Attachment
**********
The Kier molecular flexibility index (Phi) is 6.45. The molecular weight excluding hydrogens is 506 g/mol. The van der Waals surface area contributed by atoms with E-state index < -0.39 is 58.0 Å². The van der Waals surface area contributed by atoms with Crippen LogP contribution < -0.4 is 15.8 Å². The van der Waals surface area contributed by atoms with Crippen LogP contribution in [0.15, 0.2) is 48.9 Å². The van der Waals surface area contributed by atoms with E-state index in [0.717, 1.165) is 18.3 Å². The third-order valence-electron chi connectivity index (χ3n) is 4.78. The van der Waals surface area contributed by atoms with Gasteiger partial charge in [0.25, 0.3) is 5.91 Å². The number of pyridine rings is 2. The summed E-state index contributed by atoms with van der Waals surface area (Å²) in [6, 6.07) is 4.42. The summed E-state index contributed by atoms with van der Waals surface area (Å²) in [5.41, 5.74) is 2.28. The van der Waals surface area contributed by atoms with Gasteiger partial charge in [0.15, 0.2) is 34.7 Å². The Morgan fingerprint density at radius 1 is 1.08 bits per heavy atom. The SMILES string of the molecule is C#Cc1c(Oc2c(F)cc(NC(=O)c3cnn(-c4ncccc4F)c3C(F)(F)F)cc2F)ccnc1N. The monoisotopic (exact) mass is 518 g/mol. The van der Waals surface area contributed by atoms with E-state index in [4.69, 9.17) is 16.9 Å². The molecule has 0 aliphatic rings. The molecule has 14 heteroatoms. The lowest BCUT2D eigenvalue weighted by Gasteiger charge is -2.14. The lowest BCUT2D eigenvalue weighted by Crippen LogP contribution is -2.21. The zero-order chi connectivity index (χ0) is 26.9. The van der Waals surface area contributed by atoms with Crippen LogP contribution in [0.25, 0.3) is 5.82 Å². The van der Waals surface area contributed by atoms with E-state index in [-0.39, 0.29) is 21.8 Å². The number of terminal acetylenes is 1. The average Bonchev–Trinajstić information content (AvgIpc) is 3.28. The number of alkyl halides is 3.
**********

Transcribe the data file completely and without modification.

The Kier molecular flexibility index (Phi) is 6.45. The molecular weight excluding hydrogens is 506 g/mol. The van der Waals surface area contributed by atoms with E-state index < -0.39 is 58.0 Å². The van der Waals surface area contributed by atoms with Crippen LogP contribution < -0.4 is 15.8 Å². The van der Waals surface area contributed by atoms with Crippen LogP contribution in [0.15, 0.2) is 48.9 Å². The van der Waals surface area contributed by atoms with E-state index in [0.717, 1.165) is 18.3 Å². The third-order valence-electron chi connectivity index (χ3n) is 4.78. The van der Waals surface area contributed by atoms with Gasteiger partial charge in [0.25, 0.3) is 5.91 Å². The number of pyridine rings is 2. The summed E-state index contributed by atoms with van der Waals surface area (Å²) in [6, 6.07) is 4.42. The summed E-state index contributed by atoms with van der Waals surface area (Å²) in [5.41, 5.74) is 2.28. The van der Waals surface area contributed by atoms with Gasteiger partial charge in [0.15, 0.2) is 34.7 Å². The Morgan fingerprint density at radius 1 is 1.08 bits per heavy atom. The SMILES string of the molecule is C#Cc1c(Oc2c(F)cc(NC(=O)c3cnn(-c4ncccc4F)c3C(F)(F)F)cc2F)ccnc1N. The monoisotopic (exact) mass is 518 g/mol. The van der Waals surface area contributed by atoms with E-state index in [4.69, 9.17) is 16.9 Å². The molecule has 0 aliphatic rings. The molecule has 14 heteroatoms. The lowest BCUT2D eigenvalue weighted by Gasteiger charge is -2.14. The lowest BCUT2D eigenvalue weighted by Crippen LogP contribution is -2.21. The zero-order chi connectivity index (χ0) is 26.9. The van der Waals surface area contributed by atoms with Crippen LogP contribution in [0.25, 0.3) is 5.82 Å². The van der Waals surface area contributed by atoms with E-state index in [-0.39, 0.29) is 21.8 Å². The number of terminal acetylenes is 1. The average Bonchev–Trinajstić information content (AvgIpc) is 3.28. The number of alkyl halides is 3.